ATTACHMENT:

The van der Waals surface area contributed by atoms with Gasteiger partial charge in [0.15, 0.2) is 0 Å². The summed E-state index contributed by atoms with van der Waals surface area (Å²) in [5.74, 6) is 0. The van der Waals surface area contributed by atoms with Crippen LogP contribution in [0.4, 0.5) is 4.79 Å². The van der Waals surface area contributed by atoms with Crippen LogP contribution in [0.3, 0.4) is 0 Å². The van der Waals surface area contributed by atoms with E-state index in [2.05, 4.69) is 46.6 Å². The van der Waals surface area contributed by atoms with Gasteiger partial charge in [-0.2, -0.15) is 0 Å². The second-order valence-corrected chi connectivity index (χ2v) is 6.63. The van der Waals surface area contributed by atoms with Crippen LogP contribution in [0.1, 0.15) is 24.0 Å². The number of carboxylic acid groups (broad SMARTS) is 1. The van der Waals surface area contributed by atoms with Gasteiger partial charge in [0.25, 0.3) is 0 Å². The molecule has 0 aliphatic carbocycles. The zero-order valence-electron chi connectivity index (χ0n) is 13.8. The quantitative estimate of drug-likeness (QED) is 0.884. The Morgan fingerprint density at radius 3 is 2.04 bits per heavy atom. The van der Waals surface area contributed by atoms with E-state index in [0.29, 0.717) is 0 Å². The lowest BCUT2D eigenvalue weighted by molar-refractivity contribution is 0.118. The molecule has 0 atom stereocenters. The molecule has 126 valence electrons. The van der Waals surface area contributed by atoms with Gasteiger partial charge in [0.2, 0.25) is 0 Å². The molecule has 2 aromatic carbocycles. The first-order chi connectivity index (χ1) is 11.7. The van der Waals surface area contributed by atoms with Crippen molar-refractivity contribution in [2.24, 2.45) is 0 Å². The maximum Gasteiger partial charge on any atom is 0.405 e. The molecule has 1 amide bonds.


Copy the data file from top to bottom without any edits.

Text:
The van der Waals surface area contributed by atoms with Gasteiger partial charge in [0.15, 0.2) is 0 Å². The summed E-state index contributed by atoms with van der Waals surface area (Å²) in [5.74, 6) is 0. The van der Waals surface area contributed by atoms with Crippen LogP contribution in [0.4, 0.5) is 4.79 Å². The van der Waals surface area contributed by atoms with Crippen LogP contribution in [0.3, 0.4) is 0 Å². The van der Waals surface area contributed by atoms with E-state index in [2.05, 4.69) is 46.6 Å². The van der Waals surface area contributed by atoms with Gasteiger partial charge in [-0.2, -0.15) is 0 Å². The second-order valence-corrected chi connectivity index (χ2v) is 6.63. The van der Waals surface area contributed by atoms with Crippen LogP contribution in [0.1, 0.15) is 24.0 Å². The number of carboxylic acid groups (broad SMARTS) is 1. The van der Waals surface area contributed by atoms with Gasteiger partial charge in [0.25, 0.3) is 0 Å². The molecule has 0 aliphatic carbocycles. The zero-order valence-electron chi connectivity index (χ0n) is 13.8. The quantitative estimate of drug-likeness (QED) is 0.884. The Morgan fingerprint density at radius 3 is 2.04 bits per heavy atom. The van der Waals surface area contributed by atoms with E-state index in [0.29, 0.717) is 0 Å². The lowest BCUT2D eigenvalue weighted by molar-refractivity contribution is 0.118. The molecule has 0 atom stereocenters. The molecule has 126 valence electrons. The van der Waals surface area contributed by atoms with Gasteiger partial charge in [0.2, 0.25) is 0 Å². The molecule has 2 aromatic carbocycles. The first-order chi connectivity index (χ1) is 11.7. The van der Waals surface area contributed by atoms with Crippen molar-refractivity contribution in [2.24, 2.45) is 0 Å². The maximum Gasteiger partial charge on any atom is 0.405 e. The molecule has 1 amide bonds.